THE HOT DAMN STRING BAND. Our once-yearly performance this Friday night at Bookshop Santa Cruz's birthday party won't quite be the same. Jim Reynolds (guitar and vocals), the co-founder of the group (along with Hugh Johnston, mandolinist), won't be there because he had a prostate cancer operation Monday. It's the first Bookshop gig he's ever missed, but we got somebody much better (just kidding). This annual party has been held under some mighty unusual circumstances in the past, and it's always one of the most happy engagements we ever play. We'll also be featuring guest performers Matt Michaelis and the Radical Cheerleaders Quartet, which wrote and sang that great anti-Borders ditty heard at the City Council hearing last week. Stop by and pick up the best book bargains of the year whilst tapping your toes and anything else that's handy--and having some cake and ice cream too. We start at 7:30pm; see you there.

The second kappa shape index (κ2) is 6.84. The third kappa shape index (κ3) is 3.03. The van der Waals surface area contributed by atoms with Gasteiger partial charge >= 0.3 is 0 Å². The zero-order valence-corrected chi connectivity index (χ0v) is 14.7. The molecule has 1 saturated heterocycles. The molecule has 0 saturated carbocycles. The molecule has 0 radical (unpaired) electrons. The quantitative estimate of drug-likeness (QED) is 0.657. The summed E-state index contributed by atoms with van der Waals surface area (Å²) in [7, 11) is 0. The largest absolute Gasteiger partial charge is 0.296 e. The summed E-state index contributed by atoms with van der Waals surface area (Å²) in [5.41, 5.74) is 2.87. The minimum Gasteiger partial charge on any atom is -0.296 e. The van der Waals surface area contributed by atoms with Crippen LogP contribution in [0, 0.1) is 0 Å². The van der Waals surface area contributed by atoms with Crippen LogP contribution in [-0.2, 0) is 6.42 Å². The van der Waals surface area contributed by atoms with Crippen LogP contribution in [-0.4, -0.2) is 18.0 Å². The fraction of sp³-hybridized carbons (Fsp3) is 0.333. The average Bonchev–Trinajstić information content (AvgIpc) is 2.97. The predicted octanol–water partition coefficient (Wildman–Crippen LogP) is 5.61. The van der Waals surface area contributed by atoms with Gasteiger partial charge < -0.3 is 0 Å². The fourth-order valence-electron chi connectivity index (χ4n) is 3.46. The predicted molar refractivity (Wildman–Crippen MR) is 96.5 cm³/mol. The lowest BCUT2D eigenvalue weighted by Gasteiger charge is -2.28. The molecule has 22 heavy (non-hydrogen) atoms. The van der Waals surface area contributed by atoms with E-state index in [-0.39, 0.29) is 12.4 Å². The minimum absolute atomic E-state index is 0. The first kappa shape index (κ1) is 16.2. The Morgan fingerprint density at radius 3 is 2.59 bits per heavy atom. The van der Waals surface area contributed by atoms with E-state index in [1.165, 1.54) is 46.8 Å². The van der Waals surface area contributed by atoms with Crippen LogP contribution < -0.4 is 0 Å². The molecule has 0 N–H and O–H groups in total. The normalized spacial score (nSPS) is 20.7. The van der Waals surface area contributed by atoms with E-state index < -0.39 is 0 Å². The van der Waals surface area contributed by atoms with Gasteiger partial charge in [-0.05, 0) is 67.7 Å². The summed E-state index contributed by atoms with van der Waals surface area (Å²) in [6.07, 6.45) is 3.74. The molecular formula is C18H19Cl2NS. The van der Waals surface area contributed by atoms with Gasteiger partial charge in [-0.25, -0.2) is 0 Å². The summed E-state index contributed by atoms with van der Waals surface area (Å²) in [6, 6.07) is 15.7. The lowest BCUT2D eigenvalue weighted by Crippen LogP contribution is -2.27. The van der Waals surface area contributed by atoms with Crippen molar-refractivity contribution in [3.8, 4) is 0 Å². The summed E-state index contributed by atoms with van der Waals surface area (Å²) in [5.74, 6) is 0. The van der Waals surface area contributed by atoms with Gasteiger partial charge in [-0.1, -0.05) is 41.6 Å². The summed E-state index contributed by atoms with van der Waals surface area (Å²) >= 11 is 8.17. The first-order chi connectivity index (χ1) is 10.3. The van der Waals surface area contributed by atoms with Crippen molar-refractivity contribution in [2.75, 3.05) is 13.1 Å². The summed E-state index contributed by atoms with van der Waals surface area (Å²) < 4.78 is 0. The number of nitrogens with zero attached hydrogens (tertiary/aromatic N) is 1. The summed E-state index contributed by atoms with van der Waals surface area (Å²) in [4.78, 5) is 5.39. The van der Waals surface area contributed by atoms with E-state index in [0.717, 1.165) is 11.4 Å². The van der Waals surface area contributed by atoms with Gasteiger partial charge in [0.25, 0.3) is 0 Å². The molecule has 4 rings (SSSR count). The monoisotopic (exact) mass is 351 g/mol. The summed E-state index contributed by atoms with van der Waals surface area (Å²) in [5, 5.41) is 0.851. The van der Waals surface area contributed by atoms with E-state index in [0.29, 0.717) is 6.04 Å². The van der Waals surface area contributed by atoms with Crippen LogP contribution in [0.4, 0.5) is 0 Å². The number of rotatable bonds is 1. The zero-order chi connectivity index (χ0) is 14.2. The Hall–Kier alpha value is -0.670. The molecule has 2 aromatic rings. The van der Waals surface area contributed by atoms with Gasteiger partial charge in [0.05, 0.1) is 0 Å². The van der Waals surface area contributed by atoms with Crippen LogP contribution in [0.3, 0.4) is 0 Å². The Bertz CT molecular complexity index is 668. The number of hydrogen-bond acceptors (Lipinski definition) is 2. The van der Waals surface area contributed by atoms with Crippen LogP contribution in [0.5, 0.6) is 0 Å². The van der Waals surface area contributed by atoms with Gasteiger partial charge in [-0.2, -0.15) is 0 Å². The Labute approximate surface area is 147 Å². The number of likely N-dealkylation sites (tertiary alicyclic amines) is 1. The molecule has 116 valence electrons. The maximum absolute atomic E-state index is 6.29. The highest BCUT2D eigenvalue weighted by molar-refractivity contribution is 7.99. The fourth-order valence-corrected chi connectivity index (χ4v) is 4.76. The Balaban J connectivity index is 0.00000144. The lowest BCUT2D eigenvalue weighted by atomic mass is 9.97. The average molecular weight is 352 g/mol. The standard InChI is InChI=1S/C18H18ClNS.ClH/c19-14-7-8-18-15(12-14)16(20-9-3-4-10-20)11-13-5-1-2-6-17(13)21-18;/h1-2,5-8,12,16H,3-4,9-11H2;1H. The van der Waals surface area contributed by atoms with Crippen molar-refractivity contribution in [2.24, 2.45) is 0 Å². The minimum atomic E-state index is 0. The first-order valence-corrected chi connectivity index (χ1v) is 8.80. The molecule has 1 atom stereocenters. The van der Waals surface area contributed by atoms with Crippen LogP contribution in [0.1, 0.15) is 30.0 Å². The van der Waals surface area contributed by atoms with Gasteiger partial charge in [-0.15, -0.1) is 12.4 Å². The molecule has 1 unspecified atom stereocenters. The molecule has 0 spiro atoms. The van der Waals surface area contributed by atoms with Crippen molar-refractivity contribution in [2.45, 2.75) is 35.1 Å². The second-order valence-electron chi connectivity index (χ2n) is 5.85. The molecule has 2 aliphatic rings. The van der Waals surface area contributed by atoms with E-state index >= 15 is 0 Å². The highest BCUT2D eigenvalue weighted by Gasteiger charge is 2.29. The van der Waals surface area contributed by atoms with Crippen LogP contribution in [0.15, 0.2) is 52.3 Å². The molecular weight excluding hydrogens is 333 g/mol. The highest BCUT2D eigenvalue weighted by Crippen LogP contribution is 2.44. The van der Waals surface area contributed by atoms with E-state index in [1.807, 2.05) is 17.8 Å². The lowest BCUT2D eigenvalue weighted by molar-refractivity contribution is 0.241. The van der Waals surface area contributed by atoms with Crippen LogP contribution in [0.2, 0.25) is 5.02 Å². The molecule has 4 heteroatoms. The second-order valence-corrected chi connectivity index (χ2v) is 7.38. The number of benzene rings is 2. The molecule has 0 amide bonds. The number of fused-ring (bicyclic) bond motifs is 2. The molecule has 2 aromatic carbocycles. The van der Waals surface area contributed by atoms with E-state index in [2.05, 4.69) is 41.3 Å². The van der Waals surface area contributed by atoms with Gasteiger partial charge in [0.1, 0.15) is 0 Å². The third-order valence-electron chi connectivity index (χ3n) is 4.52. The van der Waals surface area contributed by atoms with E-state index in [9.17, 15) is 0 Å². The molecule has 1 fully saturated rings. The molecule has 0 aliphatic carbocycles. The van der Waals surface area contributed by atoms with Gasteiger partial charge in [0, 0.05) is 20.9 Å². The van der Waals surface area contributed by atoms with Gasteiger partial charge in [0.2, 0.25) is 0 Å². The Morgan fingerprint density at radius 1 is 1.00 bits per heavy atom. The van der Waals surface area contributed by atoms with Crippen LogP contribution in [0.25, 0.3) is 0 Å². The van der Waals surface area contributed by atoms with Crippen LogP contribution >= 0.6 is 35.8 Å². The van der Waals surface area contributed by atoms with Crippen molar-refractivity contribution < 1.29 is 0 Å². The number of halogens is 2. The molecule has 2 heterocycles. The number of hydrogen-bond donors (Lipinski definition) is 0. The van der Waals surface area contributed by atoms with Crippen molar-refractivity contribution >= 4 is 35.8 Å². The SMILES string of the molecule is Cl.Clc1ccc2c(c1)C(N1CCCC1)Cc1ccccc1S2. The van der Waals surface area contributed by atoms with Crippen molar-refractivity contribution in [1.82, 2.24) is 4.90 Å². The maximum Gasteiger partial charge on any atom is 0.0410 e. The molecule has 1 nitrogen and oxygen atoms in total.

Bruce critiques films on KUSP 88.9FM every other Thursday at 12:50pm. Reach Bruce at [email protected] or leave messages at 457.9000, #400.

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From the November 3-10, 1999 issue of Metro Santa Cruz.